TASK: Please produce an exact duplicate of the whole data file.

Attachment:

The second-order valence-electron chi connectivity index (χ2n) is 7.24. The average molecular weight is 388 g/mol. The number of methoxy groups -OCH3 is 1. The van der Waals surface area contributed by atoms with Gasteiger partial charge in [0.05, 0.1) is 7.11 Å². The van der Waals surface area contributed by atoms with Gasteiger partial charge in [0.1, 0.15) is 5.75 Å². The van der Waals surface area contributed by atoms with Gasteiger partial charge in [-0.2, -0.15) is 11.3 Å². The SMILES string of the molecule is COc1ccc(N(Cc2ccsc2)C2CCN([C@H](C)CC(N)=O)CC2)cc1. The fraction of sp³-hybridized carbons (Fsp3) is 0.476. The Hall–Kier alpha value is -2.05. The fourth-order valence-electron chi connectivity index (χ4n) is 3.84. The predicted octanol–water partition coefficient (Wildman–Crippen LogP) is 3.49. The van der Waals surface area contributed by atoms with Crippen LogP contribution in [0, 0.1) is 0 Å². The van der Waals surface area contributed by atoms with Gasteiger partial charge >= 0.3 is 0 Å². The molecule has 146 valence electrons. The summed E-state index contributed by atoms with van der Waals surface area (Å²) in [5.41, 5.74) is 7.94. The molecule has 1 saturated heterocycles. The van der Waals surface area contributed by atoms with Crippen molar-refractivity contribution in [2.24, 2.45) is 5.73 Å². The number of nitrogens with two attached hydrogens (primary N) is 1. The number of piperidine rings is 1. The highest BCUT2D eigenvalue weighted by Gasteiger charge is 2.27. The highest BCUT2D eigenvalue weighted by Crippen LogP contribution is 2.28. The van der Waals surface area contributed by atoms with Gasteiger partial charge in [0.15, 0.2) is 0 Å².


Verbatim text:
The second-order valence-electron chi connectivity index (χ2n) is 7.24. The average molecular weight is 388 g/mol. The number of methoxy groups -OCH3 is 1. The van der Waals surface area contributed by atoms with Gasteiger partial charge in [0.05, 0.1) is 7.11 Å². The van der Waals surface area contributed by atoms with Gasteiger partial charge in [0.1, 0.15) is 5.75 Å². The van der Waals surface area contributed by atoms with Gasteiger partial charge in [-0.2, -0.15) is 11.3 Å². The SMILES string of the molecule is COc1ccc(N(Cc2ccsc2)C2CCN([C@H](C)CC(N)=O)CC2)cc1. The fraction of sp³-hybridized carbons (Fsp3) is 0.476. The Hall–Kier alpha value is -2.05. The fourth-order valence-electron chi connectivity index (χ4n) is 3.84. The predicted octanol–water partition coefficient (Wildman–Crippen LogP) is 3.49. The van der Waals surface area contributed by atoms with Crippen LogP contribution in [0, 0.1) is 0 Å². The van der Waals surface area contributed by atoms with Gasteiger partial charge >= 0.3 is 0 Å². The molecule has 146 valence electrons. The summed E-state index contributed by atoms with van der Waals surface area (Å²) in [5.41, 5.74) is 7.94. The molecule has 1 saturated heterocycles. The van der Waals surface area contributed by atoms with Crippen molar-refractivity contribution in [2.24, 2.45) is 5.73 Å². The number of nitrogens with two attached hydrogens (primary N) is 1. The number of piperidine rings is 1. The highest BCUT2D eigenvalue weighted by Gasteiger charge is 2.27. The highest BCUT2D eigenvalue weighted by Crippen LogP contribution is 2.28. The van der Waals surface area contributed by atoms with Gasteiger partial charge in [0.15, 0.2) is 0 Å².